By Assistant Professor of Biology Dr. Tobias Landberg and Associate Professor of Art and Design Gregg Moore
Gregg Moore, associate professor of Art and Design, and Dr. Tobias Landberg, assistant professor of Biology, were awarded a $10,000 Materials-Based Research Grant from the Center for Craft, Creativity and Design to study how the mineral composition of animal bones raised in different ways translates into bone china quality.
The study was developed after Moore and Dr. Landberg started collaborating on Culture of Cuisine: The co-evolution of food and pottery, a new University Seminar course on the emergence of cuisine and ceramic traditions around the world. Moore noticed that commercially produced sources of bone impacted the quality of the final product.
Dr. Landberg specializes in how environment affects animal growth and development. Along with a team of undergraduate researchers from different departments, Rachel Geisinger ’19, Abby Grace Stephens ’19, and Shannon McGrath ’19, Moore and Dr. Landberg will examine both the chemical composition and material properties of bone and the resulting bone china made from a range of farms employing different animal husbandry practices.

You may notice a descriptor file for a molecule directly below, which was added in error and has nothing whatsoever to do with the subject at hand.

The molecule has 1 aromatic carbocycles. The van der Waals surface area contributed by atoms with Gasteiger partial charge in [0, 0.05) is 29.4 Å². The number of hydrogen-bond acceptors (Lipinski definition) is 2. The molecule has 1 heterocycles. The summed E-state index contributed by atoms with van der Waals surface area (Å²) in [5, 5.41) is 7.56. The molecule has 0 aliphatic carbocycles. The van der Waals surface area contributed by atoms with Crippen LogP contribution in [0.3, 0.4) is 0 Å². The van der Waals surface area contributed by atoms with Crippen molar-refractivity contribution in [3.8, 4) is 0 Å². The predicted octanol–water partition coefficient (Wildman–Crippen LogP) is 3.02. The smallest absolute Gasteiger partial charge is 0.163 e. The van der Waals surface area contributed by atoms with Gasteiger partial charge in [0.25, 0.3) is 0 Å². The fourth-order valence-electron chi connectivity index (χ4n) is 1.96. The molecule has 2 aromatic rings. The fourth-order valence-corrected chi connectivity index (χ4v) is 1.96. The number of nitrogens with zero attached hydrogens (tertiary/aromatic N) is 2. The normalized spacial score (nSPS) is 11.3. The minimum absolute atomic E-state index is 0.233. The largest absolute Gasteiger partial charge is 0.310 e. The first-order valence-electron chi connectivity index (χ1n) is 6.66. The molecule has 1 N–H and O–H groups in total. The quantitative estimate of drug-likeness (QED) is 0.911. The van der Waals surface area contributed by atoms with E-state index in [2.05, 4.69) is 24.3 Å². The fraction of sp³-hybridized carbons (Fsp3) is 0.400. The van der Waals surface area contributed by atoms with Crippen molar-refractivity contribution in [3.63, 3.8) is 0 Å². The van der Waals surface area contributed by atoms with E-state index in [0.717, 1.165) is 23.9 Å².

"Different farms have different soils and water, but also different practices such as giving animals growth hormones or allowing them to frolic in the sunshine and eat grass," Dr. Landberg said. "We know that how you raise your livestock affects the flavor of the meat, and there is tremendous consumer interest in the ethics of agricultural practices because you are what you eat. But beyond that, when we purchase food we become responsible for how animals were treated."
The team hopes to publish their results in scientific journals, art and design journals, and in popular food magazines. Their project will culminate with an exhibition at the CCCD in Asheville N.C. in 2019.